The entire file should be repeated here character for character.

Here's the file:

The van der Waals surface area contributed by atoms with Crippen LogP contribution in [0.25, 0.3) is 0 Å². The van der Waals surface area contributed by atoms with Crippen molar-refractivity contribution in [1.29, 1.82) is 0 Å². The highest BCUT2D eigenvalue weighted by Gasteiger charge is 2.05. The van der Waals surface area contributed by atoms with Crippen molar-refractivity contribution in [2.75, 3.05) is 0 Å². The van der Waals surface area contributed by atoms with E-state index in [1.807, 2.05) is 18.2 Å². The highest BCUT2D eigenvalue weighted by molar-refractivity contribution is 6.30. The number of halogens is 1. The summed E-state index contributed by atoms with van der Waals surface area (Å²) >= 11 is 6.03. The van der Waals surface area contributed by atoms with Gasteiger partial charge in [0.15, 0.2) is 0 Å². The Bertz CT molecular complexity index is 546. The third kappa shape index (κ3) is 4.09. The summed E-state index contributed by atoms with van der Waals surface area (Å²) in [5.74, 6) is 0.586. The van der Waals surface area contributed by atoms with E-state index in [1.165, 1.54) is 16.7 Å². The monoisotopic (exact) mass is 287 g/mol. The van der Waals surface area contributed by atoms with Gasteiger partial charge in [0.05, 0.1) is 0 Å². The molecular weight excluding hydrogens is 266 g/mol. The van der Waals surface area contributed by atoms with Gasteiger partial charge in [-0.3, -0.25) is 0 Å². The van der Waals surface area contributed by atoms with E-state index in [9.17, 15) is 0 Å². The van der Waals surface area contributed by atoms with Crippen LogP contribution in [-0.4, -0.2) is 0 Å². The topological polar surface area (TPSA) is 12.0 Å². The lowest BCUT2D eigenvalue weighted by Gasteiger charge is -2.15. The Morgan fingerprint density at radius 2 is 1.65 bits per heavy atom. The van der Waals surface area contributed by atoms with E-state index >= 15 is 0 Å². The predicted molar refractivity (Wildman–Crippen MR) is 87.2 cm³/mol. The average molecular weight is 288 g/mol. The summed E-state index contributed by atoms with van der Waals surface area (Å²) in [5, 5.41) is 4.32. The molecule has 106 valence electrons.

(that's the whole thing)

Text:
The van der Waals surface area contributed by atoms with Crippen LogP contribution in [0.25, 0.3) is 0 Å². The van der Waals surface area contributed by atoms with Crippen molar-refractivity contribution in [1.29, 1.82) is 0 Å². The highest BCUT2D eigenvalue weighted by Gasteiger charge is 2.05. The van der Waals surface area contributed by atoms with Crippen molar-refractivity contribution in [2.75, 3.05) is 0 Å². The van der Waals surface area contributed by atoms with E-state index in [1.807, 2.05) is 18.2 Å². The highest BCUT2D eigenvalue weighted by molar-refractivity contribution is 6.30. The number of halogens is 1. The summed E-state index contributed by atoms with van der Waals surface area (Å²) >= 11 is 6.03. The van der Waals surface area contributed by atoms with Gasteiger partial charge in [0.15, 0.2) is 0 Å². The Bertz CT molecular complexity index is 546. The third kappa shape index (κ3) is 4.09. The summed E-state index contributed by atoms with van der Waals surface area (Å²) in [5.74, 6) is 0.586. The van der Waals surface area contributed by atoms with E-state index in [1.165, 1.54) is 16.7 Å². The monoisotopic (exact) mass is 287 g/mol. The van der Waals surface area contributed by atoms with Gasteiger partial charge in [0.05, 0.1) is 0 Å². The molecular weight excluding hydrogens is 266 g/mol. The van der Waals surface area contributed by atoms with Gasteiger partial charge in [-0.3, -0.25) is 0 Å². The van der Waals surface area contributed by atoms with E-state index in [9.17, 15) is 0 Å². The van der Waals surface area contributed by atoms with Crippen LogP contribution in [-0.4, -0.2) is 0 Å². The topological polar surface area (TPSA) is 12.0 Å². The lowest BCUT2D eigenvalue weighted by Gasteiger charge is -2.15. The Morgan fingerprint density at radius 2 is 1.65 bits per heavy atom. The van der Waals surface area contributed by atoms with E-state index >= 15 is 0 Å². The predicted molar refractivity (Wildman–Crippen MR) is 87.2 cm³/mol. The average molecular weight is 288 g/mol. The summed E-state index contributed by atoms with van der Waals surface area (Å²) in [5, 5.41) is 4.32. The molecule has 106 valence electrons.